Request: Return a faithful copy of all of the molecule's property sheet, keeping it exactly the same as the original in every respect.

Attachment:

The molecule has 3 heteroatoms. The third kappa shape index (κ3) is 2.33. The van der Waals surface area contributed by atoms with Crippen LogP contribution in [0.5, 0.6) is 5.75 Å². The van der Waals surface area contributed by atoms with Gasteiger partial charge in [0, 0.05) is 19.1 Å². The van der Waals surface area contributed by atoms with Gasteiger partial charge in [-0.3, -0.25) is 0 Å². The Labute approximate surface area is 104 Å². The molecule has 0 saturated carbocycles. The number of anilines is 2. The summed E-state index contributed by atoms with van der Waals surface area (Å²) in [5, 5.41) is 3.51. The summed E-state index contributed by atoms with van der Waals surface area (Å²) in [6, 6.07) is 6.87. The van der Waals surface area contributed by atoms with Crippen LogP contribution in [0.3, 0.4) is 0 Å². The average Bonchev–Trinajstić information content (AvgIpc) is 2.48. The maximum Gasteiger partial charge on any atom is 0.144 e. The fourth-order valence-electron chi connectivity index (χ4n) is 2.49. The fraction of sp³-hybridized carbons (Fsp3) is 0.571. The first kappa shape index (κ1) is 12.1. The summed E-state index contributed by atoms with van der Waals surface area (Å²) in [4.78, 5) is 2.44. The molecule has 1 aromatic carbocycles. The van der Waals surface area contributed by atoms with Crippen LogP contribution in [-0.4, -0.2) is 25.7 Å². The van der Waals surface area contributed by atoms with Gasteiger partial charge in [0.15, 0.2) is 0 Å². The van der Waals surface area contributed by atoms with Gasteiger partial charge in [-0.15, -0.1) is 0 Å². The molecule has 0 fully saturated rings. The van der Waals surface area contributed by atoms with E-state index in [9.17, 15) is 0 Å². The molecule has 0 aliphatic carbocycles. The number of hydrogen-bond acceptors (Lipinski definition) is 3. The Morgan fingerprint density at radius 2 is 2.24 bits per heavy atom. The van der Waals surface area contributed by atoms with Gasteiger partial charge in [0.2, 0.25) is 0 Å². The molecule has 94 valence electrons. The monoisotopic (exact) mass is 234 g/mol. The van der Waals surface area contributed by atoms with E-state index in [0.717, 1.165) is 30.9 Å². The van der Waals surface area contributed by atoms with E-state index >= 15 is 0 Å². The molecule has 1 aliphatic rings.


The molecule has 3 heteroatoms. The third kappa shape index (κ3) is 2.33. The van der Waals surface area contributed by atoms with Crippen LogP contribution in [0.5, 0.6) is 5.75 Å². The van der Waals surface area contributed by atoms with Gasteiger partial charge in [0, 0.05) is 19.1 Å². The van der Waals surface area contributed by atoms with Gasteiger partial charge in [-0.3, -0.25) is 0 Å². The Labute approximate surface area is 104 Å². The molecule has 0 saturated carbocycles. The number of anilines is 2. The summed E-state index contributed by atoms with van der Waals surface area (Å²) in [5, 5.41) is 3.51. The summed E-state index contributed by atoms with van der Waals surface area (Å²) in [6, 6.07) is 6.87. The van der Waals surface area contributed by atoms with Crippen LogP contribution in [0.3, 0.4) is 0 Å². The average Bonchev–Trinajstić information content (AvgIpc) is 2.48. The maximum Gasteiger partial charge on any atom is 0.144 e. The fourth-order valence-electron chi connectivity index (χ4n) is 2.49. The fraction of sp³-hybridized carbons (Fsp3) is 0.571. The first kappa shape index (κ1) is 12.1. The summed E-state index contributed by atoms with van der Waals surface area (Å²) in [4.78, 5) is 2.44. The molecule has 1 aromatic carbocycles. The van der Waals surface area contributed by atoms with Crippen LogP contribution in [-0.4, -0.2) is 25.7 Å². The van der Waals surface area contributed by atoms with Gasteiger partial charge in [0.15, 0.2) is 0 Å². The van der Waals surface area contributed by atoms with Gasteiger partial charge in [-0.15, -0.1) is 0 Å². The molecule has 0 fully saturated rings. The van der Waals surface area contributed by atoms with E-state index in [9.17, 15) is 0 Å². The molecule has 0 aliphatic carbocycles. The number of hydrogen-bond acceptors (Lipinski definition) is 3. The Morgan fingerprint density at radius 2 is 2.24 bits per heavy atom. The van der Waals surface area contributed by atoms with Gasteiger partial charge in [0.2, 0.25) is 0 Å². The molecule has 94 valence electrons. The monoisotopic (exact) mass is 234 g/mol. The van der Waals surface area contributed by atoms with E-state index in [0.717, 1.165) is 30.9 Å². The van der Waals surface area contributed by atoms with E-state index >= 15 is 0 Å². The molecule has 1 aliphatic rings.